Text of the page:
Mention cloud computing to a business hack and you’re more likely to be given a restraining order than an interview.

“Not cloud computing,” they’ll groan. “But while you’re on the phone, does your client have a life-threatening illness and live in the North-West?”

cloud-vomit

Or something like that. But apart from what’s perceived as massive over-hype, cloud computing’s got real problems. A lot of people don’t know what it means. Even more think it somehow sprang up overnight to save small businesses everywhere, when the reality is that it’s a term describing manifold and incremental changes across decades in how we use IT. The web’s awash with IT companies propagating obfuscating Aascronyms.  But here are the kickers for business – can you feel the bile rising?

Security
It’s pretty clear that companies aren’t going to start whacking up lumping great chunks of mission-critical infrastructure into the “cloud” en masse. They just aren’t going to do it. There are no universal standards in place. And the all-encompassing term “cloud” hides the fact that data is actually stored right here, on Earth – and as Jamie Turner said recently, “you can have as much redundancy as you like at any given site but if it disappears into the San Andreas Fault you’ll be wishing you still had that magic DAT tape.”

The only reason CRM (e.g. Netsuite and Salesforce), for instance, has succeeded in the cloud is because there’s no viable alternative. This has forced people into trying it out. They seem to be happy but nevertheless there has to be a driver for people to take the plunge elsewhere.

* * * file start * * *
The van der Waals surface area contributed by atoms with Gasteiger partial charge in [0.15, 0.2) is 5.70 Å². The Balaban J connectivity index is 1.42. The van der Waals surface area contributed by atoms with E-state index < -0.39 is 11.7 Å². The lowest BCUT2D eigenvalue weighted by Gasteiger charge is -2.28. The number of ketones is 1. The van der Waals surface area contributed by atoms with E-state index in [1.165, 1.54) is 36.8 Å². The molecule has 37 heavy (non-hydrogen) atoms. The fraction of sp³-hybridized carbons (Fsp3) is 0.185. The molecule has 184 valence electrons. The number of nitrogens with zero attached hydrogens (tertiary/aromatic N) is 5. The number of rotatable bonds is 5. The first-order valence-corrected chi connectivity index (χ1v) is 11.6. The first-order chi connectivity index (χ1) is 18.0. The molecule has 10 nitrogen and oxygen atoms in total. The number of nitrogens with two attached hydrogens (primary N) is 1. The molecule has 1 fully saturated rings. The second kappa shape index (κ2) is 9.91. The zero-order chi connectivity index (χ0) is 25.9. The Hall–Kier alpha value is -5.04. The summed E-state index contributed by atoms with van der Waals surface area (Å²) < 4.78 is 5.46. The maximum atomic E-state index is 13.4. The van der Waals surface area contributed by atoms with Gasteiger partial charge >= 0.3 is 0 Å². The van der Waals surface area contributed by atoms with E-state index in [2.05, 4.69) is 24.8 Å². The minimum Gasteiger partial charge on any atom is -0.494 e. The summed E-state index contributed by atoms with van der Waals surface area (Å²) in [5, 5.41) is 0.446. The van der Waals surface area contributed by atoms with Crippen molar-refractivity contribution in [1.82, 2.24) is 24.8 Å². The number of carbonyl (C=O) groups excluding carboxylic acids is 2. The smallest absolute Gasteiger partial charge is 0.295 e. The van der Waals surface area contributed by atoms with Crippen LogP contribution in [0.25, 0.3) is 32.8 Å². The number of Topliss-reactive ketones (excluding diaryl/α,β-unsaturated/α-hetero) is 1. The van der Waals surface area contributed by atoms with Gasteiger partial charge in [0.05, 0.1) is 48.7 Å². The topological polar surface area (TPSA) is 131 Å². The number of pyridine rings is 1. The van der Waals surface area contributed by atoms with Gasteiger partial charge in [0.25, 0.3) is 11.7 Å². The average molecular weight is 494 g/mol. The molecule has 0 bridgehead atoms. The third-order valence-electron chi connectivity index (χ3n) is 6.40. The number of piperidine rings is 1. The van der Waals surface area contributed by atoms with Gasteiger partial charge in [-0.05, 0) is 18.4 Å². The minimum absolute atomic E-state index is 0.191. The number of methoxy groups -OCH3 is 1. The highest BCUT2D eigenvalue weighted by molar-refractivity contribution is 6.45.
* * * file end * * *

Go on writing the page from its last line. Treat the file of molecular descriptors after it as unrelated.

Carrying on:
Privacy
I’ve already discussed “Twittergate” here.
This is linked to cloud security and there are no concrete answers here either.

Control
This is my favourite. The irony is that often, if you outsource some function to the cloud, the guys who look after that aspect of your business operations actually do a far better job.

They should be specialists in that area, after all. Uptime, for example, is probably considerably better. The only problem, of course, is that when you’re totally in control of your own infrastructure you don’t mind so much about hiccups… you might even discreetly write them off. You might grumble but you won’t start tearing your hair out if something has to go down for a while.

Five minutes of down-time for a cloud-based operation can spell disaster and a reputation in tatters. Businesses need to choose suppliers with a good track record but they also need to accept their lack of control or make sure the service fails over elsewhere in the event of downtime.

Conclusion
“Cloud computing” covers a range of IT practices that really can benefit business. But there are problems, and they need to be addressed intelligently. “Cloud computing” – a dumbed-down blanket term which covers far too many processes – is a phrase which more often than not just gets in the way.